Day 1 Hearings (Soli Sorabjee and Shyam Divan)Fundamental Right to Privacy
Day 1 of Arguments on 19th July 2017
Mr. Soli Sorabjee and Mr. Shyam Divan, followed Mr. Gopal Subramanium on Day 1 of the 9 Judge Bench hearing on whether the right to privacy is a fundamental right under the Constitution of India, 1950.
Mr. Soli Sorabjee sought the Court’s permission to submit a written note. He submitted that privacy is inalienable and crucial for the development of personality. He argued that the Constitution not expressly laying down a right to privacy does not mean that such a right does not or cannot exist.
Mr. Shyam Diwan began his arguments by noting that this is an occasion for the Court to affirm our belief that we have a Fundamental Right to privacy, as enjoyed for four decades through an unbroken line of decisions since 1975.
Mr. Divan argued that privacy right emanates from the golden triangle of rights formed by Articles 14, 19 & 21. It includes bodily integrity, personal autonomy, the right to be let alone, and protection from state surveillance. He argued that the submission of fingerprints and iris scans directly invades bodily integrity and is a sign of a totalitarian State, and mandating the linking of Aadhar to Bank accounts violates personal autonomy. Based on the 9 Judge Bench judgment in IR Coelho v State of Tamil Nadu (2007) which affirmed that the Constitution is a living document, and Supreme Courts Advocate on Record Association v Union of India (1993) which emphasised the dynamic nature of law, he insisted that a technologically dynamic society demands that the right to privacy adapt to new scenarios.
Interestingly, Mr. Diwan noted that while debating the AADHAAR Bill, the Rajya Sabha assumed that privacy is a fundamental right. He referred to 30 judgements of the Supreme Court on the scope of the right to privacy. Govind v State of Madhya Pradesh (1975), R. Rajagopal v State of Tamil Nadu (1994) and PUCL v Union of India (1996) held Article 21 to include the right to privacy. Justice Chelameshwar asked if the right to privacy can be located anywhere apart from the fundamental rights, to which Mr. Divan replied that the Preamble would be another source.
In his written submissions, Mr. Divan enumerated 40 judgments that lay down different facets of the right to privacy. Ram Jethmalani v UOI (2011) held privacy to be a cherished constitutional value. Justice Hidayatullah in Satwant Singh Sawhney v D. Ramanatham (1967) supported the minority view in Kharak Singh, the 11 Judge-bench in RC Cooper (Banks Nationalisation) v UOI (1970) expressly overruled Kharak Singh and held that Fundamental Rights contained in different articles are not mutually exclusive, and this interpretation was adopted in Mohd. Arif v Supreme Court of India (2014).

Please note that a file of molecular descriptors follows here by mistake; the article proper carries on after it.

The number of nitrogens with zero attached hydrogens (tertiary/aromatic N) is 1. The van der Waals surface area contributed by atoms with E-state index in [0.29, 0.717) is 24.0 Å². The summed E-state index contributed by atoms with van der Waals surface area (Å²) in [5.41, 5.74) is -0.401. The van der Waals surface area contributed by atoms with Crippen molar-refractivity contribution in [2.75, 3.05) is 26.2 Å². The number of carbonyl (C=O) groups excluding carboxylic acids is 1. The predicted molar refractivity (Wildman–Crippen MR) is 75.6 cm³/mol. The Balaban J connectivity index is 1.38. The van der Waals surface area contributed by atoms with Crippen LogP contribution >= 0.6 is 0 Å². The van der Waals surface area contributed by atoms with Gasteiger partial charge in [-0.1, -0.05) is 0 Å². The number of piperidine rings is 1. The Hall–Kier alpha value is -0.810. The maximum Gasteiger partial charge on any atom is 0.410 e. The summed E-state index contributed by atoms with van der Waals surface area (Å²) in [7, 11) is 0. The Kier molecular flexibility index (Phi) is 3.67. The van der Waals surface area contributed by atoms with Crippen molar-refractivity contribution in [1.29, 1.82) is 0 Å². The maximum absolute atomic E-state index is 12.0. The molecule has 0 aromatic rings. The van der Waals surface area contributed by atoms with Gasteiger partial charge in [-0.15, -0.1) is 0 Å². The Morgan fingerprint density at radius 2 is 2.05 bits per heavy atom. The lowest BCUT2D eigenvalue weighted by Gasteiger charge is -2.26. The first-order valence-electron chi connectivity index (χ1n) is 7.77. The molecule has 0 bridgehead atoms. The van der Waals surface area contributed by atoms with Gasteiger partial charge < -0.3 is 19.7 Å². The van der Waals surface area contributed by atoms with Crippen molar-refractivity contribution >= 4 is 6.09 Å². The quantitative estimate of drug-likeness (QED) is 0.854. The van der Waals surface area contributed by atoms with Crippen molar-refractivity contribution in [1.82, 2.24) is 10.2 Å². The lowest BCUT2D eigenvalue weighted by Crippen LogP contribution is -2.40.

Mr. Divan argued that M.P. Sharma v Satish Chandra (1954) is distinguishable, as the case dealt with seizure of evidence violating Article 20(3). Mr. Divan clarified that he is not asking the right to privacy to be included in Article 20(3), but that the Court hold the right to privacy as a part of Articles 19 and 21. When he referred to the judgment in Selvi v State of Karnataka (2010), Justice Nariman enquired how it dealt with MP Sharma. Mr. Divan replied that the Court in Selvi recognised the importance of personal autonomy, and held that interference with personal autonomy violates privacy.
Mr. Divan then enumerated international instruments, such as the UDHR (which India voted in favour of in 1948), the ICCPR (ratified in 1979), the UN GA Resolution appointing the Sp. Rapporteur on the right to privacy as being relevant to privacy in the digital age. At this point, the Chief Justice noted that privacy rights are protected by international human rights law. Mr. Diwan contended that the right is recognized, by statute or constitutionally, all over the World and moreover, Article 51 mandates the State to foster respect for international law and treaty obligations.
Justice Chandrachud expressed concern about absolute privacy rights that can prevent the State from legislating. Mr. Divan clarified that privacy rights could be conditional, but the conditions must be decided on a case to case basis. He insisted that the scope of the right not be left to common law, but be a made a fundamental right so as to enable a citizen to approach a Constitutional court. Moreover, it would also prevent the State from violating an individual’s privacy rights.
Mr. Divan referred to the Harvard Law Review article by Warren and Brandeis on the evolution of privacy. He endorsed Gary Marx’s argument for a limitation on State power, especially in the age of new technology and data gathering. He concluded by quoting Justices Chelameshwar and Bobde from the order dated 11th August, 2015: If there is no Fundamental Right to privacy, then a large number of our rights will be “denuded of vigour and vitality”. Thus, the Right to privacy must be read into Articles 14, 19 and 21.
(Mr. Soli Sorabjee, Sr. Advocate is appearing for the Petitioners in W. P. (Civil) No. 372 of 2017, Shankar Prasad Dangi v Bharat Cooking Coal Ltd., which has been tagged with this matter.)
(Mr. Shyam Divan, Sr. Advocate is appearing for the Petitioners in W. P. (Civil) No. 829 of 2013, S. G. Vombatkere vs. Union of India, which has been tagged with this matter.)
This post relies on contributions from Ms. Nidhi Khanna.